(This has spoilers so don’t read if you don’t want to know what happens.)
Well, my hopes were not high. A good, smart show rarely makes a good smart movie.
My review is not super-different from the ones you have already read: if you already like the show and long for more of it, then, of course, there is some fun to the movie. I have watched about half the episodes of the show somewhat out of order while visiting my most wonderful friend (and the benefactor of this blog) in DC. The first season I thought Carrie was a spoiled brat and why would I watch such a shallow show. But, as things moved along (and I got a bit older), I thought the writing got better, the characters were richer, the friendship was wonderful, and the story lines were mostly realistic-ish, while still fun and not too realistic to be boring.
Which brings me to my huge complaint about the movie. The story lines were just not good. (This is where the spoilers come in and this mostly for people who have already seen it.) First, Miranda, my favorite, is a smart reasonable woman. What in the hell was that about Steve having sex one time with someone else, feeling TERRIBLE about it, begging for forgiveness, and Miranda is just like “nope, that’s it, I’m outta here.” I’m sorry, but that is absurd. Maybe for some traditional couple who based everything on the sanctity of marriage and monogamy, leaving so surely and quickly would make sense, but for Miranda? Clearly her friends thought it was not smart either. There was not enough explanation as to why she would be so clear-cut about the whole thing. The four friends hardly even talked about it. It was Stevehadanaffair and I’mmovingout and thatisthat. And there was maybe, two minutes of talking about it. It was not believable. It was unreasonable. It was not very Miranda like. If I would ever be so dramatic and over-reacting, I would hope my friends would be more clear about how unreasonable I was being and better encourage me to weigh all the issues at hand.
Problem two is the cancellation of the fancy Big-Carrie wedding. He barely get’s out the words, “I can’t do this,” or something like that and then rather than taking a few minutes to reassure him, she drops the phone, freaks out, and leaves. I know. This is sort of classic Carrie, but again, just too absurd to base a whole freaking movie on. It would have taken two minutes of her talking him down for him to come into the wedding – and it would have taken only a little effort on the part of her friends to remind her of this instead of running out the door immediately and then supporting her when she attacked him with the flowers. I know. It is not nice if your future husband has cold feet, especially given the long history. But to throw away a life with someone over this? No follow-up. No nothing?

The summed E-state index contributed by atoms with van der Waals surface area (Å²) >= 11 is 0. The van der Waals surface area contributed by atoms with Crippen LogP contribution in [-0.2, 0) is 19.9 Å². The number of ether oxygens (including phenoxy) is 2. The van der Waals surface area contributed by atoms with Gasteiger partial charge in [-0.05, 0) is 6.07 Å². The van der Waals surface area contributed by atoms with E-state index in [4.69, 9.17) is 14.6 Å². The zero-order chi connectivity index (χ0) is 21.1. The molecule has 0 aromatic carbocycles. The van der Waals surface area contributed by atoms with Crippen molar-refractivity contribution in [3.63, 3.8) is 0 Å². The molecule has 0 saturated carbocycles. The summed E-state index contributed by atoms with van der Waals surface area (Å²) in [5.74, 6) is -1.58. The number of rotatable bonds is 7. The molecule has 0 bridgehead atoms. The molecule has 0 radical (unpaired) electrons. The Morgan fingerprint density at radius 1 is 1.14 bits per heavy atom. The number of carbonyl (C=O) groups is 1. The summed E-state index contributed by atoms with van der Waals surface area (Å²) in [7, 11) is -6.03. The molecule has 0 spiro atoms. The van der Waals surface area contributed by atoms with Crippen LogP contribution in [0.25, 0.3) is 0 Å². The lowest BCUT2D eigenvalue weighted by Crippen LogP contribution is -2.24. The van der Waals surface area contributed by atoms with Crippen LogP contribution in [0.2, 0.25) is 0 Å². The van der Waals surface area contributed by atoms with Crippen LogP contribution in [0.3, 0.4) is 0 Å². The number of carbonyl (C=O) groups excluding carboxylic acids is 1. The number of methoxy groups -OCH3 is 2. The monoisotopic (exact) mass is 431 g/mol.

Third, Miranda’s little statement to Big at the rehearsal dinner – not wise. But, for Carrie to turn this into “You ruined my marriage”? Again, this falls outside the “realistic but still fun” category into the “we had to think of a plot for the movie and this is what we could come up with” category. I know Carrie can be dramatic. Spoiled and unreasonable. Yes. She could have reasonably been upset with Miranda rather than throw a stupid fit and claim that this is what ruined her marriage. In and of itself, I guess this sliver could have been boarder-line slightly unrealistic but still believable. But mixed with all the other “doesn’t really make good sense” stuff, it was just one more thing that didn’t fit – it wasn’t the women I knew and loved. It was a goofy movie version of them.
And this last point is sort of minor, but seriously, if they were all about diversity, could they maybe have picked the only person of color in the whole move not to be Carrie’s assistant? Are there not any other roles for black people besides that of assistant? I thought Jennifer Hudson did a stellar job. But I would have liked her to be something other than a helper.
Gosh, I sound super-jaded and mean about the movie, don’t I? I don’t mean to be. Here is the thing – I didn’t expect it to be good. So it is okay. I mean, it is hard to make a good tv show into a movie. I happily hold onto those lovely tv episodes of rich, silly, funny, poignant moments of friendship and love and complexity and I am quite happy with that.